Grapevines like to grow and they will grow pretty much anywhere except maybe the Sahara Desert. Who knows, maybe someone will come up with a plan in the future-Desert Red or White anyone? Climate is like Goldilocks and the Three Bears: this appellation is too hot for Zinfandel, this appellation is too cold but Dry Creek Valley is just right. When talking about climate we toss around terms like marine influence and degree days, sun and temperature. It all comes down to taking the temperature of a particular region that will give you the degree days (a method developed at UC Davis) and this information will give the grower an idea about how the climate of a particular place will be good for Zinfandel (warm) or Pinot Noir (cool).

    Let’s start with California where there are 136 official American Viticulture Areas also known as appellations. Wow this is quite a choice for planting wine grapes. To break it down to bite size: there are 18 appellations from Sonoma County and Dry Creek Valley, one of the 18, was subdivided more than a decade ago with the birth of the sub-appellation Rockpile. Each of these areas are important because there is something distinctive and unique in their climate as well as geography. Dry Creek Valley is classified as a Region II, which makes it a perfect spot for Cabernet Sauvignon, Zinfandel and Sauvignon Blanc but it is also great for Rhone and Italian varietals, Chardonnay and even Pinot Noir in the right micro-climate pocket. More on micro-climates in Friday's post. A toast with a splash of vino in my Dino to our fine climate!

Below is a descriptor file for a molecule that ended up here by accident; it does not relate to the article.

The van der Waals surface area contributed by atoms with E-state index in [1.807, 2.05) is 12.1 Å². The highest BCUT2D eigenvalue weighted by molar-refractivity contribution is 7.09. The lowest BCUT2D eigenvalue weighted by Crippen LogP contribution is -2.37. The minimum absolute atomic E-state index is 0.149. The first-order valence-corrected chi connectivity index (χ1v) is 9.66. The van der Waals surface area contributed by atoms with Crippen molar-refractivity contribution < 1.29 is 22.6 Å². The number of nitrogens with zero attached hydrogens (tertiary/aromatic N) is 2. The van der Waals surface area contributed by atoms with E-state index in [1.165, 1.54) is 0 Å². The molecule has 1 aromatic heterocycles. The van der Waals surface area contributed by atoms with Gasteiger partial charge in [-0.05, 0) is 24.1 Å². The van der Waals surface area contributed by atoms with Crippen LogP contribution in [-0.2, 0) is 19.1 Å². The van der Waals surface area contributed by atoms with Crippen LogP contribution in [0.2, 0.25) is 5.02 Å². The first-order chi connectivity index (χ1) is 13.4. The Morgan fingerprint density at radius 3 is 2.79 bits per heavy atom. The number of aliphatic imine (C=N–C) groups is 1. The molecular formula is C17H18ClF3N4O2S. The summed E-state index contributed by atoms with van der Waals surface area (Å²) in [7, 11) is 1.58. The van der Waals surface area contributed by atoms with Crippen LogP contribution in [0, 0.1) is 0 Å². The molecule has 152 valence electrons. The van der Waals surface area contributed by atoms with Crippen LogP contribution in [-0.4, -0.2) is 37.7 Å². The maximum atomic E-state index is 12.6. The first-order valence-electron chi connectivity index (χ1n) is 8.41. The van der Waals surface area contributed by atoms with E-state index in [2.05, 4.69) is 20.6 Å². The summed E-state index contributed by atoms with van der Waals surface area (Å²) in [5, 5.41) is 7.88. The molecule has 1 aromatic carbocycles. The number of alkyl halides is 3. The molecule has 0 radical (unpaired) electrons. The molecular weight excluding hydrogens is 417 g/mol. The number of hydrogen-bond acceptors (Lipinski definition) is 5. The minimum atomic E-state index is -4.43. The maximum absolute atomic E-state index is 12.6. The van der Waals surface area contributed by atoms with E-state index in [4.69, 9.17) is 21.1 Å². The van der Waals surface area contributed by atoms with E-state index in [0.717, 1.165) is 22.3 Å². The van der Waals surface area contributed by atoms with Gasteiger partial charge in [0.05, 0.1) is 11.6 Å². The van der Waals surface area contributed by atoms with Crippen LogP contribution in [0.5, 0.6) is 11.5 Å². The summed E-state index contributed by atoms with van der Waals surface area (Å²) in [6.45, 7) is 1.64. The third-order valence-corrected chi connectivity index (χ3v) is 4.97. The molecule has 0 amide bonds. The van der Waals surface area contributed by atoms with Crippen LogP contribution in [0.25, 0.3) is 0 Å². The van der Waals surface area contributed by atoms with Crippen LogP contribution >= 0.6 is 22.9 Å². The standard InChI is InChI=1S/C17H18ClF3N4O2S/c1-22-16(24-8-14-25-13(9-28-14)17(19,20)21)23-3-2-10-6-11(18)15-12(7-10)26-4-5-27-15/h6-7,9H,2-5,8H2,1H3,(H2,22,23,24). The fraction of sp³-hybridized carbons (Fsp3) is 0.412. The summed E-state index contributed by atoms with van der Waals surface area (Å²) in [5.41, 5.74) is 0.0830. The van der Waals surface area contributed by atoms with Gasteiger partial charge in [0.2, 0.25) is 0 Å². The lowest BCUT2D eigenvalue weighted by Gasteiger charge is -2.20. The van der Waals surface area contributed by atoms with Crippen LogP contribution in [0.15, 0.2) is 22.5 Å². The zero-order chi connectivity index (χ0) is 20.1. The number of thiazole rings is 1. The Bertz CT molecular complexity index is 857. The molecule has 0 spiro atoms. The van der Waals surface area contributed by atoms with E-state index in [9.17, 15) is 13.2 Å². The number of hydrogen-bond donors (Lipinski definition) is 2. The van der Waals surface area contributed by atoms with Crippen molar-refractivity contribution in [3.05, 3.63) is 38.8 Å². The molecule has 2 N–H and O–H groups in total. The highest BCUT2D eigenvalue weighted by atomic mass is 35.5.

Sonoma County and the approved AVAs. Provided by Sonoma County Vintners.

    Sonoma County AVAs

  • Pinot Noir Rules!

    October 14, 2014 15:09

    23 years later science has taken more leaps and bounds, articles continue to discuss the health benefits of consuming wine. The other day my sister Lisa, who works here at Pedroncelli World Headquarters, told me she had read that Pinot Noir has the highest anti-oxidant levels than any other red wine. Hmmm—first of all, this is something that had escaped me and second of all, it is a very interesting premise. Why would one wine contain a higher level of resveratrol? It has to do with appellation according to the article. Terroir, French for the aspect of wine influenced by the vineyard’s own micro-climate (the combination of soils, climate and place), is the answer. It seems it is the ‘where’ of the Pinot Noir that is most important. Check out these links for a couple of views on both the immune system and the theory behind why Pinot Noir is ahead of the curve on resveratrol. I’ll enjoy some red wine in my Dino tonight.

    Click here for the Pinot Noir mention.

    Click here for immune system article.